Economics in Art

Economics in Art

Museum of Contemporary Art in Krakow, Poland

16th  May – 29th  September 2013

 

Economics in Art is the third in the series of exhibitions presented by MOCAK the Museum of Contemporary Art in Krakow, which link art with the most significant defining terms of civilisation, such as history, sport, science, religion or art. To date, two exhibitions have taken place: History in Art and Sport in Art. The series aims to present the – seemingly unambiguous concepts – through a variety of artistic interpretations; whilst highlighting the creative and symbolic potential of everyday life.

At first glance, the juxtaposition of economics and art may appear tricky. On the one hand, we have a pragmatic, cold – indeed, calculated – discipline; on the other – a private sphere, where unbridled imagination rules. And yet it turns out that economics does contain many aspects which artists find arresting, inspiring and provocative. The primary source of inspiration concerns the issue of value: how is value created? How can it be symbolised? In what way can it be manipulated? What provides the source of its artifice and assumptions?

Secondly, the inspiration stems from the ethics and mechanics of economic activity: to what extent economic success should justify ethical compromises? Should the rich feel guilty? Another source of inspiration is linked to the images of value such as bank notes and bonds. The relationship between economic problems and their effect on society further heightens the significance of the topic. Finally, artists contemplate how economics plays out in the art world: the nature of art market forces, what causes a work of art to be valuable and what it means to own a piece of art.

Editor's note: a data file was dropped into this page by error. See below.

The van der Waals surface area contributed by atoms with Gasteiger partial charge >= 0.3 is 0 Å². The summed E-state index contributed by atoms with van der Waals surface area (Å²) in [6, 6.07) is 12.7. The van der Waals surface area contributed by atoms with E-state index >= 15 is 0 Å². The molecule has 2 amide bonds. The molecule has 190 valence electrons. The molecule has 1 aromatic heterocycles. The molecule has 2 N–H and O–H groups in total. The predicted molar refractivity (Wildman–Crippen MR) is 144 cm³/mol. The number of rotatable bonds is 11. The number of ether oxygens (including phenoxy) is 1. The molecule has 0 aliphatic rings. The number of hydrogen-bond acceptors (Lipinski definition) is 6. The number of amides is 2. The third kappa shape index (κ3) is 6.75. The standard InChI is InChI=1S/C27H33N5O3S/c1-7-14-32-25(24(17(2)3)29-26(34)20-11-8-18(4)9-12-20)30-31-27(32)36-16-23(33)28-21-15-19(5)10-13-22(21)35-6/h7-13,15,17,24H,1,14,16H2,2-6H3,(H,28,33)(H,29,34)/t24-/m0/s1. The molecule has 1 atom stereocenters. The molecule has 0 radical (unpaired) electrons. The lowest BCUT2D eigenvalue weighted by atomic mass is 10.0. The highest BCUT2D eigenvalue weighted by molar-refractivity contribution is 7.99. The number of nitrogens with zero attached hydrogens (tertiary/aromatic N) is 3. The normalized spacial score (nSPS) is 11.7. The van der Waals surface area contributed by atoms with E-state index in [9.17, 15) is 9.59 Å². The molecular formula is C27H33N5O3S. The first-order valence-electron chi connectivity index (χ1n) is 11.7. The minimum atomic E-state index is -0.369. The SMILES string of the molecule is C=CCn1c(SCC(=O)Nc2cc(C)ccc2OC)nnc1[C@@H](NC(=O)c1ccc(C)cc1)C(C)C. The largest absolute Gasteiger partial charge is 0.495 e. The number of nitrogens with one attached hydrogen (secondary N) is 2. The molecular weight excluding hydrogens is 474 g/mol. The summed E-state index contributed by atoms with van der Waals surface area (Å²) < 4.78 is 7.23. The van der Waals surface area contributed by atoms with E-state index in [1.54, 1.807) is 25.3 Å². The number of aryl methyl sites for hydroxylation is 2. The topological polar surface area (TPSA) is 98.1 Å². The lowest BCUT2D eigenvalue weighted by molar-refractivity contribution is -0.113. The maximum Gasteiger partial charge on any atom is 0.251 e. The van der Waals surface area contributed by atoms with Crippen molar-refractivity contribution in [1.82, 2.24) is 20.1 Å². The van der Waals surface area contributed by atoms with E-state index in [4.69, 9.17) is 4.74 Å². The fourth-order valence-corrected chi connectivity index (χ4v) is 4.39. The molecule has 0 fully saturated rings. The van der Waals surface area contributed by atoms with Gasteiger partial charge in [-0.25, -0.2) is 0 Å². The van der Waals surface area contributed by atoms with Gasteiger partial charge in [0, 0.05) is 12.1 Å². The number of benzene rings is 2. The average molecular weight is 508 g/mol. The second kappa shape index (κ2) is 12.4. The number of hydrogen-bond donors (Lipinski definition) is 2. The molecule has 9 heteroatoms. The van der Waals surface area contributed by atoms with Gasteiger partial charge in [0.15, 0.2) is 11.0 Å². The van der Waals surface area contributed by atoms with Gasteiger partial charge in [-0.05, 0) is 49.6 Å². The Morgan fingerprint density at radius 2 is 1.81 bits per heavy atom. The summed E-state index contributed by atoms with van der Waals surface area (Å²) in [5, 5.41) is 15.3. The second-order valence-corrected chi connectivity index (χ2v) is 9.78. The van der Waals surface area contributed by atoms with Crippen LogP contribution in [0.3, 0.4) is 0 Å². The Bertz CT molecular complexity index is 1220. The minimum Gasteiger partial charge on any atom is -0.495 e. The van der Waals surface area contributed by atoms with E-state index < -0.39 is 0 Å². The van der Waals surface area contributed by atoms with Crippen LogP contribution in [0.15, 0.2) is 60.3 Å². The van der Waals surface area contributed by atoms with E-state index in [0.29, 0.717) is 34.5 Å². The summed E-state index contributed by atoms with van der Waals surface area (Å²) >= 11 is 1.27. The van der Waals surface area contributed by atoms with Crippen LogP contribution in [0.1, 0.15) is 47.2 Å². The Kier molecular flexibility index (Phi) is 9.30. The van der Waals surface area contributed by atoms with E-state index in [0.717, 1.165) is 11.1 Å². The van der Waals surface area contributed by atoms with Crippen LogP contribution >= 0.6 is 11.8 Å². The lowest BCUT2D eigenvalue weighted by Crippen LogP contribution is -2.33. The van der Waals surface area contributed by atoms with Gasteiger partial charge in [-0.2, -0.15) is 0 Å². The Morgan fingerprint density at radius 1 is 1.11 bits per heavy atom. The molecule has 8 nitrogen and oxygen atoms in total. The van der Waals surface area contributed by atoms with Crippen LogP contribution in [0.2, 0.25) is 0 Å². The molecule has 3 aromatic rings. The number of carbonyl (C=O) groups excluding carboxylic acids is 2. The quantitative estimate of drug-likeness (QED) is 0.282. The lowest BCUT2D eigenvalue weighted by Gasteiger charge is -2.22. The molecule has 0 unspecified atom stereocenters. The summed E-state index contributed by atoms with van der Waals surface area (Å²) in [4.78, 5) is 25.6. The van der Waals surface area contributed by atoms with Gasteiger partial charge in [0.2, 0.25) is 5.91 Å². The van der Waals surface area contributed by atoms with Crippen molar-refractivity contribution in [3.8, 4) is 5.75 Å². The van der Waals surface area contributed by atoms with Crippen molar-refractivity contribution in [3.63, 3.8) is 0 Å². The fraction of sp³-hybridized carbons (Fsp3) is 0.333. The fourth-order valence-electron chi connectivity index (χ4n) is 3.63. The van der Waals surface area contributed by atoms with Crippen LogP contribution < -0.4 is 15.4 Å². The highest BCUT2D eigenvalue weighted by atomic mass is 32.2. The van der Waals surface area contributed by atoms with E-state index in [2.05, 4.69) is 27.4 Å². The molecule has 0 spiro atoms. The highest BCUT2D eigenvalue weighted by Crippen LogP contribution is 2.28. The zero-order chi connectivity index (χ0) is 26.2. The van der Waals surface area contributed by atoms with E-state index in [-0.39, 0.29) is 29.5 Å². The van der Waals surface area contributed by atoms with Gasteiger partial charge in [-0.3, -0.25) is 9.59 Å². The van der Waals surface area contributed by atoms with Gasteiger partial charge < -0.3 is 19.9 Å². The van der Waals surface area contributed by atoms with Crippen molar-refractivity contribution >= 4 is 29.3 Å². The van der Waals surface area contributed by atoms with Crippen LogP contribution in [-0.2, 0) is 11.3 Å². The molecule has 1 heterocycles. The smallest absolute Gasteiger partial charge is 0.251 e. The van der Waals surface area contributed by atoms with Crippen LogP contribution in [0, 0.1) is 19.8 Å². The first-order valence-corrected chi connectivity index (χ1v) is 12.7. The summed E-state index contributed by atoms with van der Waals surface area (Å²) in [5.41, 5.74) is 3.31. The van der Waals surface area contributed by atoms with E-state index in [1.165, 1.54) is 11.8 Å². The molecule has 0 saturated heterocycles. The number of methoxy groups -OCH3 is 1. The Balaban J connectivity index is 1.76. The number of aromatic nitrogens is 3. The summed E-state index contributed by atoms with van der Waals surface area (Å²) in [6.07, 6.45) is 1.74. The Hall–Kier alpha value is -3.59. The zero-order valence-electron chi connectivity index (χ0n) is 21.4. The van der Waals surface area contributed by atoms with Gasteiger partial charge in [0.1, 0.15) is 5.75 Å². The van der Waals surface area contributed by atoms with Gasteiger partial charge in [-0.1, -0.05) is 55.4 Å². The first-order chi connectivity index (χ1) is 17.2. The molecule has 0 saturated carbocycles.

Since economics has proved such a rich seam of artistic inspiration, we have decided to show its relationship with art in an international exhibition of a few dozen artists; the exhibition made all the more topical by the global crisis.

The exhibition will be accompanied by a Polish-English publication, which will provide an in-depth analysis of the art – economics relationship, with a twofold focus: on the humanist aspect of economics and on the extent to which art depends on market mechanisms. The catalogue will have numerous illustrations. A large section will be dedicated to artists and their works presented at the exhibition and contain critical interpretations and texts by the artists themselves.